“It’s going to be a real problem if they can just get into our heads and make us see whatever they want,” noted Shockwave. “I’ve been kind of paranoid ever since we got back about whether we actually got back. Do we know of any possible way to block telepathic contact?”
Psion cleared his throat, preparing to counsel against expending research effort on digressions from the major threat at hand, but was beaten to the punch by Mindy:
“Gold can act as a screen. AGAPE did some research on it back in the mid-‘90s?” She looked around expectantly, as if the group should obviously be familiar with such things. “It’s psychically reflective? Possibly the reason humans have a natural affinity for it… the psychic equivalent of looking in a mirror as you pass?” Still only blank looks.
“Anyway, I can probably embellish that effect with a coil to amplify your own scrambled psi-wave emanations to act as a jamming signal -- kind of the equivalent of putting your hands over your ears and yelling “La La La!” to keep from hearing what someone’s saying. You’d be the exact opposite of psi-stealthy, but you’d be hard to read or control telepathically.”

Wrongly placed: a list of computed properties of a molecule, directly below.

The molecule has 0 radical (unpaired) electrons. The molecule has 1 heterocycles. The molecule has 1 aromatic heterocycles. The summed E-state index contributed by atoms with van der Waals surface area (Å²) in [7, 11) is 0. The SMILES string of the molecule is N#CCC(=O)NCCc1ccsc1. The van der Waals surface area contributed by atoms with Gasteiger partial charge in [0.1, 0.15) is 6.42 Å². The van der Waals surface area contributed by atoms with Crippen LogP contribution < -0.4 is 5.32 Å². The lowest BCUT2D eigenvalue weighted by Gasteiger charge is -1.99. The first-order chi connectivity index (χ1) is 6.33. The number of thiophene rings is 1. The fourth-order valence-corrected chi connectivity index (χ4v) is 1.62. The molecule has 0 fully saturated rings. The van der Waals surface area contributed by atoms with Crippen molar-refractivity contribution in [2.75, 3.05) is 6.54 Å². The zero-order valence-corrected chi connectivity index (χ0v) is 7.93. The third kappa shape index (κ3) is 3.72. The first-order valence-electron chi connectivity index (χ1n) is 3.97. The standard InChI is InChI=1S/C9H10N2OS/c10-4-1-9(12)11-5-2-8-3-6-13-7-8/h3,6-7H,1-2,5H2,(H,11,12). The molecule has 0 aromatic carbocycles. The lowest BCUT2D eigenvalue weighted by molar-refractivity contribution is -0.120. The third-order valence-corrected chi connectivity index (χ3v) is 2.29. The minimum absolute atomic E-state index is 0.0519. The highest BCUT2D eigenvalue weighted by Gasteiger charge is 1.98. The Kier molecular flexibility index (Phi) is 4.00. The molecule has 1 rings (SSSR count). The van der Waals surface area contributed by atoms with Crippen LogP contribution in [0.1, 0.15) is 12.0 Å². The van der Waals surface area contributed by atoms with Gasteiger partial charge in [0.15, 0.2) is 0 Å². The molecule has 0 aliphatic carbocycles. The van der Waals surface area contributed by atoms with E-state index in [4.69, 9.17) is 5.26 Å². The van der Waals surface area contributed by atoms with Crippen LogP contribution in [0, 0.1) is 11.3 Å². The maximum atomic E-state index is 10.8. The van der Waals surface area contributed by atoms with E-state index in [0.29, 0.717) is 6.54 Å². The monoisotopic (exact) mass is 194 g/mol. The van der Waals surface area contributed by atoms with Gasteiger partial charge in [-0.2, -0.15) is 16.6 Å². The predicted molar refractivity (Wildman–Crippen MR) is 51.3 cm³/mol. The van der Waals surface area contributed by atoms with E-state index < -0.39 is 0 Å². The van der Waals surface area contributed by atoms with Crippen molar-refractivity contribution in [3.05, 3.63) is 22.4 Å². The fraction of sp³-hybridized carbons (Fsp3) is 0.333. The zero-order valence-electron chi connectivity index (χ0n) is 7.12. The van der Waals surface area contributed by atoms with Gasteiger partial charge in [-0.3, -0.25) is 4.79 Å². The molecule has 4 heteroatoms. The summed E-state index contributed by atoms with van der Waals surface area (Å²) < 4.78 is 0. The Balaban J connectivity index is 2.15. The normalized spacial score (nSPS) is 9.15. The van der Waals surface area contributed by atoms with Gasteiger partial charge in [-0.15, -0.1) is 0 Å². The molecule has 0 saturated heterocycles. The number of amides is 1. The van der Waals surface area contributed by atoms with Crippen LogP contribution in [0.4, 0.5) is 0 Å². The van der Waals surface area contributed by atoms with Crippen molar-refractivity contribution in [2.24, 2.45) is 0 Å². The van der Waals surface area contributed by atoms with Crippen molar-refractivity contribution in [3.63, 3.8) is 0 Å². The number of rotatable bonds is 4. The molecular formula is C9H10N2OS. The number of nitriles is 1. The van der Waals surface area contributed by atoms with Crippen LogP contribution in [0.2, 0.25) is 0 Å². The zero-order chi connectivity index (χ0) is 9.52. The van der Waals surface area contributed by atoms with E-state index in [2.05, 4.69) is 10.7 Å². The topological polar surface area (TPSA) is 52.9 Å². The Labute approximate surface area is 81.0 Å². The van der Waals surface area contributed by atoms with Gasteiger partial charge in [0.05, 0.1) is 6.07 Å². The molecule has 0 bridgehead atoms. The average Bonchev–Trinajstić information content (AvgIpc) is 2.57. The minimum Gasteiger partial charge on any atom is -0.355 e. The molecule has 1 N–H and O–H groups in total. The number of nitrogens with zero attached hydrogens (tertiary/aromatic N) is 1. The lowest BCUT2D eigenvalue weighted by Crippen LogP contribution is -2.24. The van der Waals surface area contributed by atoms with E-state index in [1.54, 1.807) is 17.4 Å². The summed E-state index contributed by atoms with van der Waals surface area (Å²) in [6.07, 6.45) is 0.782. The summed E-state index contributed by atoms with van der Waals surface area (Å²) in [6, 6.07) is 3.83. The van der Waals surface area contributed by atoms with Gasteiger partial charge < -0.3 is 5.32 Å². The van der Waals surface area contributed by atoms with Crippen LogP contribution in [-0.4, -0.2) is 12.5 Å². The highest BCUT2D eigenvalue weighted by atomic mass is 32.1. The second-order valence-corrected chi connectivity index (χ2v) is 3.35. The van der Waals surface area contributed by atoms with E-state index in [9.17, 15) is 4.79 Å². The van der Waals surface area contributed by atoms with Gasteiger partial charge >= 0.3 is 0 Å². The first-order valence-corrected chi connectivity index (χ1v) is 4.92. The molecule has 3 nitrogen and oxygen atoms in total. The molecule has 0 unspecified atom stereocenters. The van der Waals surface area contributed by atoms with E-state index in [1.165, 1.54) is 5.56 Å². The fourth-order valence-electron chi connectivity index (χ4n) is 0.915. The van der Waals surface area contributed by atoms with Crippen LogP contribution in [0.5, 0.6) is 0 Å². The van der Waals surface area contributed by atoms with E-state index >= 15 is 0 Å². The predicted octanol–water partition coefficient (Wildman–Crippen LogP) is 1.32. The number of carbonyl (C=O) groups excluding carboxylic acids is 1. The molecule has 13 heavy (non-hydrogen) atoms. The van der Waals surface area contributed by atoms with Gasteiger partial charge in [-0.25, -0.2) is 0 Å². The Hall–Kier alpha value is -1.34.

“Excellent!” agreed all but one at the table.
The Late White Rabbit
Horton Brock, Director of Security of the Federal “Hypermax” prison facility on Rikers Island, led Perdition, Shockwave, and Zap through the massive blast doors to the receiving dock where the attack had begun. “We’ve left as much of the debris as possible in place until it can be thoroughly inspected by the forensic guys… and yourselves, of course. Including this truck here.” The delivery vehicle appeared unremarkable, but was assumed to have been the attacker’s means of entry.
“I think I’d be more useful scanning the video,” commented Zap, and with Brock’s approval shot off to the facility’s command center.